Sunday, June 1, 2008

Eating Green

In an attempt to be more green, I tried to research green recipes. My results - nothing I really liked. BUT this research reminded me of an episode of Colbert Report when he was making fun of Rachel Ray. Apparently, Rachel Ray did a commercial for Dunkin' Donuts where she was wearing a scarf that closely resembles a keffiyeh. I remember Colbert talking and criticizing Rachel Ray about that fashion choice. Prior to talking this class, I would have no idea what Colbert was talking about and would believe it was colbert just being himself, But this class have taught me about the political statements clothing makes. Rachel Ray might have chosen the scarf because she had no idea that the pattern on her scarf closely resembles the keffiyeh OR she might have known about it and didn't care. As Hoodfar presented in her article about veiling, sometimes clothing should not been seen one-sided. There is always reasons why one would choose to pick a certain outfit or clothing practice. Maybe for Rachel Ray, her environment or her stylist forced her to do so.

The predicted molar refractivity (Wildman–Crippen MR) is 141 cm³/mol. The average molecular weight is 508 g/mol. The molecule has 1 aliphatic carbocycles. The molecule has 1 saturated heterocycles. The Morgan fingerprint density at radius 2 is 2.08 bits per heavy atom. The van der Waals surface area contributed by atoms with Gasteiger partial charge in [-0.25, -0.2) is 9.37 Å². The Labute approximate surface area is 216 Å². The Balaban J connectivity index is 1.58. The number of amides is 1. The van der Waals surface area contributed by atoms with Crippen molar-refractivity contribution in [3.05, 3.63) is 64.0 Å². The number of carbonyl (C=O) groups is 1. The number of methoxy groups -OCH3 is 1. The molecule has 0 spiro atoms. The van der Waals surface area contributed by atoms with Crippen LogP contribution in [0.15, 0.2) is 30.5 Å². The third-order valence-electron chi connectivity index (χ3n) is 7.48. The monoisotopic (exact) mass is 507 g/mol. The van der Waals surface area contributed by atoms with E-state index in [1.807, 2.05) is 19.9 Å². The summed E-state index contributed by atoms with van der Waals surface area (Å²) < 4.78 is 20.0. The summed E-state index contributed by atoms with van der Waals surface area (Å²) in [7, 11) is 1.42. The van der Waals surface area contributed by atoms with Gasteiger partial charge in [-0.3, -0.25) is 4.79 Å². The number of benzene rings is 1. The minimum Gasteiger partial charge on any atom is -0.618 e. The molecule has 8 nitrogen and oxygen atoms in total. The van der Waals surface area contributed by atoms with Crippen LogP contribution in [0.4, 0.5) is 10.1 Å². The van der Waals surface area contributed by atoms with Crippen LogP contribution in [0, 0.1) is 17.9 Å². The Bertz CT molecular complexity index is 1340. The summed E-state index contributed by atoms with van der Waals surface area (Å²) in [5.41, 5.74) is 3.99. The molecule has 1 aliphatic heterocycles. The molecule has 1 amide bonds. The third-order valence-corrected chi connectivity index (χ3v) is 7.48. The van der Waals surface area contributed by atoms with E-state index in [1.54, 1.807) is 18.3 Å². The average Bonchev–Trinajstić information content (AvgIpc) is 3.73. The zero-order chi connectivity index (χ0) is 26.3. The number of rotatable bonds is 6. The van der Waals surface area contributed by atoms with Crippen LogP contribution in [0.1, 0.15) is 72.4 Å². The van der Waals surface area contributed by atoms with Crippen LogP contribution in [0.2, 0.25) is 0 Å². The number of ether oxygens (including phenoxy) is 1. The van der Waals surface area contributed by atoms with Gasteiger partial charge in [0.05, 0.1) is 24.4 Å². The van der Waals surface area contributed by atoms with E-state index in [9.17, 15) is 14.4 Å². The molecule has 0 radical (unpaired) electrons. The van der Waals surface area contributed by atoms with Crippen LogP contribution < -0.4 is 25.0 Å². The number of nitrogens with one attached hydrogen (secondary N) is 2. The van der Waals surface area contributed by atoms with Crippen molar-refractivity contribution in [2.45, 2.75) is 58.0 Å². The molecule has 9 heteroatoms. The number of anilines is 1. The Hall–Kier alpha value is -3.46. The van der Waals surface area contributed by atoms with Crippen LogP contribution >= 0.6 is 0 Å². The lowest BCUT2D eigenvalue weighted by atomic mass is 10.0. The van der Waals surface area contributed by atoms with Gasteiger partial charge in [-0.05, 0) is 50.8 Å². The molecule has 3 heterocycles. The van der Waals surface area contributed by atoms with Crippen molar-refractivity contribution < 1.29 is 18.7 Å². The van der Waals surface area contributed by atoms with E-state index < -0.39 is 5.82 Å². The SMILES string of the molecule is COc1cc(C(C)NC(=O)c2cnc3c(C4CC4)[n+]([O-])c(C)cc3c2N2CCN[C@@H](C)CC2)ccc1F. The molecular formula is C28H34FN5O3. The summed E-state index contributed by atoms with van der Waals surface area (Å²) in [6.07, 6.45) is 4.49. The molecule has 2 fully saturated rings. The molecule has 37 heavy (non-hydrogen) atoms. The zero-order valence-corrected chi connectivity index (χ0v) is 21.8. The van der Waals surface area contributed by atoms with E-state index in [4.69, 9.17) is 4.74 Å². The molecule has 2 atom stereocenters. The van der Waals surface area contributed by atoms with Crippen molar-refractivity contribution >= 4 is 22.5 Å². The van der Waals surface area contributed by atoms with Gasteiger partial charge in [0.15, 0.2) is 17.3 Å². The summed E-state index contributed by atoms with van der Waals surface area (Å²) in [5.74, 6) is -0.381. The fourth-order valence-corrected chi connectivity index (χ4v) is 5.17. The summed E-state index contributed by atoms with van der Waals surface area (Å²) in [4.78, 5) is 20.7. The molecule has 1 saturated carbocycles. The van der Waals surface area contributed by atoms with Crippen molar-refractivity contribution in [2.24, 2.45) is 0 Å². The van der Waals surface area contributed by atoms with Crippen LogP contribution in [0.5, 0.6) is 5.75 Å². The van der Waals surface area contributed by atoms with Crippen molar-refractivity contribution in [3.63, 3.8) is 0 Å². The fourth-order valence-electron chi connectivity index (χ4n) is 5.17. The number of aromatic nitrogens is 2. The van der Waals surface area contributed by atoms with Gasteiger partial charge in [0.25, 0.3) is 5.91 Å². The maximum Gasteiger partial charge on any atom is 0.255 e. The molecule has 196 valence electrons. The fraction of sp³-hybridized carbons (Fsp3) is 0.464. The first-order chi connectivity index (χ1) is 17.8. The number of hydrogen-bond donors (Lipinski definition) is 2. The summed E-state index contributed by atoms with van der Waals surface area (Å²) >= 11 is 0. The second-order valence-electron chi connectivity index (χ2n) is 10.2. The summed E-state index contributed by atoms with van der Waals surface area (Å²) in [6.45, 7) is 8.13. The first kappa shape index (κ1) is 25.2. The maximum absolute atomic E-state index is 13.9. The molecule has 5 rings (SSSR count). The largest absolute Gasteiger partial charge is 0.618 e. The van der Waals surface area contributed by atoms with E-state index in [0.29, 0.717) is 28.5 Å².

On a lighted note, I watched "Sexy and the City" on Friday and I highly encourage everyone to go watch it. Yes it is a chick-flick but it's a good one, especially if you've watch the episodes. In one scene of the movie, Carrie wears a beautiful Vivienne Westwood wedding dress. When I went to Vivienne Westwood's website, I was shocked to see how expensive her line was! Close to $200 for a black T with a seriously Rated R design on it. After a moment a shock, I was thought to myself, I wonder when people would copy her wedding dress design and sell it for much cheaper. sexy and the city gave that dress so much publicity that people are probably dieing to get their hands on it, but not everyone could afford it. Publicity plays such a big part to the promotion of clothing that fashion designs are waiting for magazines to publish something about them (Kawamura, 79). Well this dress certainly got a lot of publicity because it had a full page spread in Vogue, but is the dress really worth that price? For those who have not seem the movie, the dress could be summarized in two words "Cream Puff".

The moral of the movie: it's not about what you wear, it's about the underlying message.

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